When I travelled the Baltics I stayed in Latvia’s capital, Riga. From Riga I took a day trip to Sigulda by train and then walked to the national park. I got a bit confused by the ski resort as there is a cable car and I wasn’t sure how to get to the bridge to cross the river. I legged it down the bank and found my way to the bridge but I would advise trying to find a path!
This is the bridge that goes to the woods to cross the river.
This is the cable car if you fancy a view from above.
A sure sign of the beaver gnawing the trees! This incredible animal is most active at dawn and dusk so keep your eyes peeled.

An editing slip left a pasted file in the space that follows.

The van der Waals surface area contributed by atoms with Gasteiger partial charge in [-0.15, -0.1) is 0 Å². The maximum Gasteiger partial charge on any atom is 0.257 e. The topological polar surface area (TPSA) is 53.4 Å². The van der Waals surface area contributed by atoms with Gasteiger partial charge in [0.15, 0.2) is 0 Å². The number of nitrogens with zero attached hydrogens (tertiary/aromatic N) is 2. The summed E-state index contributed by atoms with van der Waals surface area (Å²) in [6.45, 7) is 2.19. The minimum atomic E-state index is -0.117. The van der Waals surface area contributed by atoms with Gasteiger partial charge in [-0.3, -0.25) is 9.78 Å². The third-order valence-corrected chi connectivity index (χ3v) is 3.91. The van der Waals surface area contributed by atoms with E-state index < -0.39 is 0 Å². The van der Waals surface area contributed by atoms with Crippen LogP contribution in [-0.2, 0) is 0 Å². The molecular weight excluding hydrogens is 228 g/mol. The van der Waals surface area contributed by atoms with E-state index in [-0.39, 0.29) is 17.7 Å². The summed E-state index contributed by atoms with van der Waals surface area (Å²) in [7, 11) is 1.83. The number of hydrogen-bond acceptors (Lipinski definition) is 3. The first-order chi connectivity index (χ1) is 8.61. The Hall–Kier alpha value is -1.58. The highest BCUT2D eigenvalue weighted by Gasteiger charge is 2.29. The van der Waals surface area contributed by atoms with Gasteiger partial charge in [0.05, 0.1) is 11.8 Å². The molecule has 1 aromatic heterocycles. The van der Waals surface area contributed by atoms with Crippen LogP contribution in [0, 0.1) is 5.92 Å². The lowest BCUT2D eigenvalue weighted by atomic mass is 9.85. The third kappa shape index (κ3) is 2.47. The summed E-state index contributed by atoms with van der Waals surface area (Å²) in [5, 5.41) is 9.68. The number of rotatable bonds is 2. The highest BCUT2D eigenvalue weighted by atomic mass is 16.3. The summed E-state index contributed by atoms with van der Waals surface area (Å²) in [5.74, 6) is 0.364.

This quaint wooden bridge crosses the ditch. The pathways are well trodden by visitors but I did not see many people.
The trees are tall and the light filters through them.
I came across this toad so it is well worth keeping your eyes peeled for wildlife along the paths.
You can see there is a bird box for water birds to live in!
There are thick grasses below the forest canopy.
There are many signs of people in this contained wilderness. The softness of several of the exposed rock walls have been carved into by various implements over the years.
There are ruined buildings.
And tree roots fighting through the etchings looking for water.
It is impossible to separate human beings from nature, as Gauja National Park shows. Sigulda’s gem and a sanctuary from the city. Take advantage of this accessible wilderness, complete with its beavers, birds, amphibians and neanderthal graffiti.
Never has a national park in Europe been so easy to discover.